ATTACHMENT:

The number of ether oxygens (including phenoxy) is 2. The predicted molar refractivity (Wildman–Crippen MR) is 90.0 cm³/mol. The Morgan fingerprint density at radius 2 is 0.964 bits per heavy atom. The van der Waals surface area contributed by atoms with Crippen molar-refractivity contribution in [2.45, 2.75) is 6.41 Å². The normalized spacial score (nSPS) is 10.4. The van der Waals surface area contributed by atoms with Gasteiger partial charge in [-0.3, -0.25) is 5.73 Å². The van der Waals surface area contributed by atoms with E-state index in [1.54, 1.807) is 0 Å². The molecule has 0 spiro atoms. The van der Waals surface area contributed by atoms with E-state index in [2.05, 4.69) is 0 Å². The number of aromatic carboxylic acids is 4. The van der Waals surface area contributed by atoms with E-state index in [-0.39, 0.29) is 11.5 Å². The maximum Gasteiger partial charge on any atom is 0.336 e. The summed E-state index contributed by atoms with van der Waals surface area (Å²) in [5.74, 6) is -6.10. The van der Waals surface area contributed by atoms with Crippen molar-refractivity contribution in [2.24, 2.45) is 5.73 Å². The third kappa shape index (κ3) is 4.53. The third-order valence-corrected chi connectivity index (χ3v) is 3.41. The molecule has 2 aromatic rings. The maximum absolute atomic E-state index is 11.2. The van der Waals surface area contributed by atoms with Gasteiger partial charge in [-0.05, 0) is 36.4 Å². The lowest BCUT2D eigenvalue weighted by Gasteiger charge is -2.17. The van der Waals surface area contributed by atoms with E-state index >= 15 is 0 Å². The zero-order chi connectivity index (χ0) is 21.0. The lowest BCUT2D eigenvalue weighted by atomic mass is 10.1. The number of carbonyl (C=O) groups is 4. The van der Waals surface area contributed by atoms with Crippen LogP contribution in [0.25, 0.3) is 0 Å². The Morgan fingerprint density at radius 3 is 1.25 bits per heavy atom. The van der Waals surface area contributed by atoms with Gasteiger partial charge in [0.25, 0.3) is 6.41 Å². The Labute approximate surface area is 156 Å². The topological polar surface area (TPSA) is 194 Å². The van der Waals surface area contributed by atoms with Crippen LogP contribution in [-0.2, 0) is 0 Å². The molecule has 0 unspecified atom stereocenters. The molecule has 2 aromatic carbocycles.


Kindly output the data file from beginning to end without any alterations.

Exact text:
The number of ether oxygens (including phenoxy) is 2. The predicted molar refractivity (Wildman–Crippen MR) is 90.0 cm³/mol. The Morgan fingerprint density at radius 2 is 0.964 bits per heavy atom. The van der Waals surface area contributed by atoms with Crippen molar-refractivity contribution in [2.45, 2.75) is 6.41 Å². The normalized spacial score (nSPS) is 10.4. The van der Waals surface area contributed by atoms with Gasteiger partial charge in [-0.3, -0.25) is 5.73 Å². The van der Waals surface area contributed by atoms with E-state index in [1.54, 1.807) is 0 Å². The molecule has 0 spiro atoms. The van der Waals surface area contributed by atoms with E-state index in [2.05, 4.69) is 0 Å². The number of aromatic carboxylic acids is 4. The van der Waals surface area contributed by atoms with E-state index in [-0.39, 0.29) is 11.5 Å². The maximum Gasteiger partial charge on any atom is 0.336 e. The summed E-state index contributed by atoms with van der Waals surface area (Å²) in [5.74, 6) is -6.10. The van der Waals surface area contributed by atoms with Crippen molar-refractivity contribution in [2.24, 2.45) is 5.73 Å². The third kappa shape index (κ3) is 4.53. The third-order valence-corrected chi connectivity index (χ3v) is 3.41. The molecule has 2 aromatic rings. The maximum absolute atomic E-state index is 11.2. The van der Waals surface area contributed by atoms with Gasteiger partial charge in [-0.05, 0) is 36.4 Å². The lowest BCUT2D eigenvalue weighted by Gasteiger charge is -2.17. The van der Waals surface area contributed by atoms with E-state index >= 15 is 0 Å². The zero-order chi connectivity index (χ0) is 21.0. The lowest BCUT2D eigenvalue weighted by atomic mass is 10.1. The number of carbonyl (C=O) groups is 4. The van der Waals surface area contributed by atoms with Crippen LogP contribution in [0.25, 0.3) is 0 Å². The Morgan fingerprint density at radius 3 is 1.25 bits per heavy atom. The van der Waals surface area contributed by atoms with Gasteiger partial charge in [0.25, 0.3) is 6.41 Å². The Labute approximate surface area is 156 Å². The topological polar surface area (TPSA) is 194 Å². The van der Waals surface area contributed by atoms with Crippen LogP contribution in [-0.2, 0) is 0 Å². The molecule has 0 unspecified atom stereocenters. The molecule has 2 aromatic carbocycles.